Is it Water Weight or Body Fat?

Stepping on the scale first thing in the morning scale can fill you with anxiety and often leaves many of us wondering what went wrong when the numbers don’t tip in our favor. This usually leads to blaming particular foods, that realistically weren’t the culprit. All of us who have attempted to lose weight have been here before. Even though you are following your plan to the letter and exercising regularly the number may go up 1 or 2 pounds… or even up to 3-4 pounds, creating an unsettling feeling of guilt that we failed somehow. But, if it’s not always “food” that tips the scale in the other direction, what is it that causes these fluctuations?

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When you’re trying to lose weight, your only measurement of success is usually the scale. Unfortunately, this makes it difficult to keep in mind  that every time you step on the scale it is measuring every part of us at that one moment in time; which means it’s calculating the weight of our fat, muscles, organs, tissue and water. Body fat is not the only thing being measured! While organs and tissue don’t change much, fat, muscle, and water are constantly changing, which is illustrated by the number on the scale.

Water weight can affect your overall weight anywhere from 1-to-10 pounds – and sometimes even more – seriously! This is why it’s important to understand the dietary factors that can make these shifts in water weight occur. For starters, many of the high-protein, low-carbohydrate diets can cause a dramatic shift in your water weight. This is because as you reduce your carbohydrate intake your body starts breaking down the stored carbohydrates (glycogen) to use as energy, and this breakdown causes the body to excrete large amounts of water. Once the body begins to use stored fat for energy, weight loss slows. This is the reason why most people lose a significant amount of weight right away on a low carb, high protein diet. Extreme low carb, high protein diets can potentially lead to dehydration because of this significant fluid loss.

CARBS

When a person following a low carb plan eats a carbohydrate-rich food they can easily gain 1-3 pounds. However, this weight gain can be misleading because it is usually your body replenishing the fluid it lost and not gained fat. This 3 pound fluctuation becomes frustrating for many people and they end up yo-yoing back and forth with fluid weight thinking that it must be the half cup of rice they had the night before that caused them to gain that 3 pounds when in fact eating the rice just allowed them to regain some of the fluid they had lost from following a strict low carb plan. The fact is carbohydrates do not affect your weight quite that simply. Excess carbohydrates can strongly stimulate insulin production, which promotes fat deposition and increases appetite. This kind of weight gain will happen gradually, not dramatically overnight.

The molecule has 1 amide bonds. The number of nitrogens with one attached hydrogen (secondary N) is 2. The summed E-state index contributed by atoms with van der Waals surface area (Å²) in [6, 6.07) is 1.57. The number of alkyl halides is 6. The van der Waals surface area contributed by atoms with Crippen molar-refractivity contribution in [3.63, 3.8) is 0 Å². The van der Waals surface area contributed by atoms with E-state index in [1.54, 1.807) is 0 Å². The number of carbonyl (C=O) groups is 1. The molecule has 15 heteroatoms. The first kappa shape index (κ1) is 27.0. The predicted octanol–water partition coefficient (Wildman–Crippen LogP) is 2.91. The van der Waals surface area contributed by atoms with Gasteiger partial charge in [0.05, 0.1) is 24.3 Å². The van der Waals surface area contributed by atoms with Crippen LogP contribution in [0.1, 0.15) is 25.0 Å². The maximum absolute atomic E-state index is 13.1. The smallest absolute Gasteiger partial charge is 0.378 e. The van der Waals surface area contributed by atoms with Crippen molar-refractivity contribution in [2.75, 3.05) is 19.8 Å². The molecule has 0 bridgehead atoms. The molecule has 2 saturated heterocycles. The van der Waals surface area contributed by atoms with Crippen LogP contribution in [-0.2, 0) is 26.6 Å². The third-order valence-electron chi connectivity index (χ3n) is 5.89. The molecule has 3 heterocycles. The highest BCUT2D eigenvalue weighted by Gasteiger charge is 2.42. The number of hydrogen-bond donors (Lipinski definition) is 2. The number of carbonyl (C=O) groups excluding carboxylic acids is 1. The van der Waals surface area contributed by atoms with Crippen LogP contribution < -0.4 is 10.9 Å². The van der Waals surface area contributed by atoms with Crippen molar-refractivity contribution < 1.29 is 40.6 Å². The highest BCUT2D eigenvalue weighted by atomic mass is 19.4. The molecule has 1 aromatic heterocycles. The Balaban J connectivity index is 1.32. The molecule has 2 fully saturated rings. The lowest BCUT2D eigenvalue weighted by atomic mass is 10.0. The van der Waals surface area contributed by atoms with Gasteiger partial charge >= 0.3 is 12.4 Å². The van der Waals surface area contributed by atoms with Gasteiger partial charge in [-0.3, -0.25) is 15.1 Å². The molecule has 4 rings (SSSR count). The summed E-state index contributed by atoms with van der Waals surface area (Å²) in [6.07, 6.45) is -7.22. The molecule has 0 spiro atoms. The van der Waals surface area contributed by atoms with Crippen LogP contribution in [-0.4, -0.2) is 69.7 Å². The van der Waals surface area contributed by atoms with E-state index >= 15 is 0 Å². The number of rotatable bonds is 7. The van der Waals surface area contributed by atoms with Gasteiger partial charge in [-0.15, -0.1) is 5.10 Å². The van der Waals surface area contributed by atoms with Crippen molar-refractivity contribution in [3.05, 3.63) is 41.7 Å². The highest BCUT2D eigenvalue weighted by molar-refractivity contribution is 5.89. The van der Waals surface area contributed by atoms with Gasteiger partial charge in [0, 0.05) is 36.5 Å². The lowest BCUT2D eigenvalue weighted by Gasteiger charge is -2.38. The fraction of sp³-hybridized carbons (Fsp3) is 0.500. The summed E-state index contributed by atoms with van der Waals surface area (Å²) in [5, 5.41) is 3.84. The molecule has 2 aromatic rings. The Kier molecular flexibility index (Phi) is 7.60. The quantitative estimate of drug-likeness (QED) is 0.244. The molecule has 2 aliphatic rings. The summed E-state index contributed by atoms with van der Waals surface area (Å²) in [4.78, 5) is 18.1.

SODIUM

Sodium is another dietary component that can lead to fluid gain. Sodium can cause the body to retain fluid, leading to these frustrating daily weight fluctuations. Some people are more sensitive to sodium than others. Watch your diet and see if your weight gain corresponds with a high sodium meal the day before. For example, eating out in restaurants can often increase your sodium intake significantly.

The best way to tell if you are retaining fluid is to pay attention to your body. If you get indentations on your ankles and lower legs from your socks then you are retaining fluid. If you wear rings and they become tight and leave an imprint in your fingers when you take them off then you also retaining fluid. Any kind of puffiness in your skin is a good indication of water weight.

THE BOTTOM LINE

It takes 3,500 calories to lose 1 pound or gain 1 pound of body fat. This means you would nee to consume an extra 500 calories a day over 7 days to gain just one pound. So, if you gained 3 pounds in just 1 day, you can most likely label it water weight, unless you consumed 10,500 extra calories that day! Real weight gain – or weight loss – happens gradually. If you want to have a better understanding of your weight, follow this guide here.

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